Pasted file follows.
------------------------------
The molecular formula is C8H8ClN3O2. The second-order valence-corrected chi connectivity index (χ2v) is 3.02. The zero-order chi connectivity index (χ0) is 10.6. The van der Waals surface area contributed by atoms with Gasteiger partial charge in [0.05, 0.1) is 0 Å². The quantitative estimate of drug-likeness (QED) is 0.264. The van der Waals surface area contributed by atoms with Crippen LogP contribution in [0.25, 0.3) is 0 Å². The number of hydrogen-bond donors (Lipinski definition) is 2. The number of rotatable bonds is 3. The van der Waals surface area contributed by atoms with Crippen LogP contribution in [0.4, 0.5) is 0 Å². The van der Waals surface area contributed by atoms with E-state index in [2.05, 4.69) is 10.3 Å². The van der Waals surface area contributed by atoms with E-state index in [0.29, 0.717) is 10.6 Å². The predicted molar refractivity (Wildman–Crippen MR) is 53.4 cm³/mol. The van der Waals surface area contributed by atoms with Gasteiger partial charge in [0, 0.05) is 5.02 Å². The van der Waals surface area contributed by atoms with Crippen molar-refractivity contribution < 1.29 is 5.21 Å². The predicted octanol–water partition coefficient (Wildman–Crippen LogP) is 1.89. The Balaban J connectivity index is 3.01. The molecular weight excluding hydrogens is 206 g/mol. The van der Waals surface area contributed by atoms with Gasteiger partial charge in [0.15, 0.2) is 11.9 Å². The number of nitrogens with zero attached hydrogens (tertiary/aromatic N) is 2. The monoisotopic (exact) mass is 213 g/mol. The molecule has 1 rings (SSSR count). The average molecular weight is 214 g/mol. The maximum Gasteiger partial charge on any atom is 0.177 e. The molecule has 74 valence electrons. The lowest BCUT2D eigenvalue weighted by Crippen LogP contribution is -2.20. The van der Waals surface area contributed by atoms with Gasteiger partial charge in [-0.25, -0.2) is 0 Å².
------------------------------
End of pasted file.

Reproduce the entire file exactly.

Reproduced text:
The molecular formula is C8H8ClN3O2. The second-order valence-corrected chi connectivity index (χ2v) is 3.02. The zero-order chi connectivity index (χ0) is 10.6. The van der Waals surface area contributed by atoms with Gasteiger partial charge in [0.05, 0.1) is 0 Å². The quantitative estimate of drug-likeness (QED) is 0.264. The van der Waals surface area contributed by atoms with Crippen LogP contribution in [0.25, 0.3) is 0 Å². The number of hydrogen-bond donors (Lipinski definition) is 2. The number of rotatable bonds is 3. The van der Waals surface area contributed by atoms with Crippen LogP contribution in [0.4, 0.5) is 0 Å². The van der Waals surface area contributed by atoms with E-state index in [2.05, 4.69) is 10.3 Å². The van der Waals surface area contributed by atoms with E-state index in [0.29, 0.717) is 10.6 Å². The predicted molar refractivity (Wildman–Crippen MR) is 53.4 cm³/mol. The van der Waals surface area contributed by atoms with Gasteiger partial charge in [0, 0.05) is 5.02 Å². The van der Waals surface area contributed by atoms with Crippen molar-refractivity contribution < 1.29 is 5.21 Å². The predicted octanol–water partition coefficient (Wildman–Crippen LogP) is 1.89. The Balaban J connectivity index is 3.01. The molecular weight excluding hydrogens is 206 g/mol. The van der Waals surface area contributed by atoms with Gasteiger partial charge in [0.15, 0.2) is 11.9 Å². The number of nitrogens with zero attached hydrogens (tertiary/aromatic N) is 2. The monoisotopic (exact) mass is 213 g/mol. The molecule has 1 rings (SSSR count). The average molecular weight is 214 g/mol. The maximum Gasteiger partial charge on any atom is 0.177 e. The molecule has 74 valence electrons. The lowest BCUT2D eigenvalue weighted by Crippen LogP contribution is -2.20. The van der Waals surface area contributed by atoms with Gasteiger partial charge in [-0.25, -0.2) is 0 Å².